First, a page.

Does Your Dog Really Need Two Medications to Prevent Heartworms?

This advertisement is circulating widely in veterinary journals these days. The company is promoting their flea and tick preventative, which also acts against mosquitoes. Their premise is by using their product in addition to a monthly tablet, the risk of getting heartworm disease is greatly reduced. And to convince vets of that, they produced this graphic.

To summarize the study, they divided Beagles into 4 groups. The control group received no treatment, one group was treated with Vectra, one group with  Interceptor (milbemycin), and the final group with both products. The dogs were exposed to heartworm carrying mosquitoes twice, 21 and 28 days into the study. Interceptor was given on day 51 of the study.

When you look at the graphic, it looks like treatment with milbemycin (Interceptor) made no difference at all in the number of dogs infected, compared with the control (no treatment). But it did lower the number of worms in each dog. Only giving both products resulted in no heartworms in the dog. But there are a few things the advertisement does not tell…

First, the mosquitoes used in the study were of the species Aedes aegypti. The CDC tells us that:

  • These mosquitoes live in tropical, subtropical, and in some temperate climates.
  • They are the main type of mosquito that spread Zika, dengue, chikungunya, and other viruses.
  • Because Ae. aegypti mosquitoes live near and prefer to feed on people, they are more likely to spread these viruses than other types of mosquitoes.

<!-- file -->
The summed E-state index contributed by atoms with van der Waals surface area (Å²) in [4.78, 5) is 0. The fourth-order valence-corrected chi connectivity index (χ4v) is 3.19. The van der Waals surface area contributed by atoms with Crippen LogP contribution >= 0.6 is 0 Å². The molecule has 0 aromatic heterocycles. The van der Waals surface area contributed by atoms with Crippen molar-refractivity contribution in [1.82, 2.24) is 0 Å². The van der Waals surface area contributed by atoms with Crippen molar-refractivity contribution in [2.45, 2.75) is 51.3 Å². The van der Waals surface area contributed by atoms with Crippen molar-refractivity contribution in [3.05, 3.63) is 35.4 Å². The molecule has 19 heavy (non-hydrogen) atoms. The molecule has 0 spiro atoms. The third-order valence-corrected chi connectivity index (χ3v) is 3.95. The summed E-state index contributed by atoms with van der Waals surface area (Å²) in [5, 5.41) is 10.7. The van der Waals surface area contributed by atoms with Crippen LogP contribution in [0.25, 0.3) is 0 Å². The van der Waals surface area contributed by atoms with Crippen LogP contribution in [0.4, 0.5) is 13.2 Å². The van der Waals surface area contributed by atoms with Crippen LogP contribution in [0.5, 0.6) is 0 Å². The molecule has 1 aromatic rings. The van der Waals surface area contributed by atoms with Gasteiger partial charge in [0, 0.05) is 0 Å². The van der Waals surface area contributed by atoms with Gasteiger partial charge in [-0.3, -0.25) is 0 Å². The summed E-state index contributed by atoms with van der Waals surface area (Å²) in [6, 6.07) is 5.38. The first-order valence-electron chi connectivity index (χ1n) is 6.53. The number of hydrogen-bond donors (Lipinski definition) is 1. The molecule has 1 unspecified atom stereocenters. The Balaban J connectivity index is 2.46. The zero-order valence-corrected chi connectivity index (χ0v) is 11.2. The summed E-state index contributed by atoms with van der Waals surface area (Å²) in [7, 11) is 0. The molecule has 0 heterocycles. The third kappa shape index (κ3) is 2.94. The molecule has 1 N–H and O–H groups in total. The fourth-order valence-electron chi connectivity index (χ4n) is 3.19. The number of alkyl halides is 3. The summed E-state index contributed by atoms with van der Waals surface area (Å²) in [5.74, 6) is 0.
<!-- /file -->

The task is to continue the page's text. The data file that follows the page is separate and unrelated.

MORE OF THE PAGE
You can see a map of where this species of mosquito lives in the US here.

Second, the mosquitoes were placed in a mosquito-proof¬† container for one hour twice, while the dog was sedated. The container measured approximately 29 inches by 16 inches by 13 inches. That’s right, a motionless dog in a confined space, not a real world scenario. Talk about a mosquito buffet! Yet I don’t see any mention of that in the ad…

Third, the strain of heartworm used in the study was one known to be resistant to milbemycin (Interceptor). The efficacy of the drug against this strain (JYD-34) has been found in other studies to be 52%. So of course one would expect some of the dogs given the oral preventative to become infected anyway. However, there is no mention in the ad of this, or the distribution of the resistant strain and its relatives. And a paper published in 2017 tells us that reports of resistant heartworms have come from Louisiana, Arkansas, and southern Illinois. (see map here). Not surprisingly, the reports come from areas along the Missouri and Mississippi Rivers.

It angers me that this ad (and others like it) is clearly meant as a scare tactic against veterinarians and owners who may see this version of it. In no way does the study bear any resemblance to real life exposure for our dogs, nor was it claimed to by the study designers. Yet that is how the manufacturer has spun the data. They realize that most veterinarians will not read the studies they cite in the fine print on the bottom of the page. Rather, they will be spurred into recommending another pesticide be applied to dogs each month — even dogs that are at little or no risk for exposure to any heartworm, let alone strains resistant to medications.

 

 

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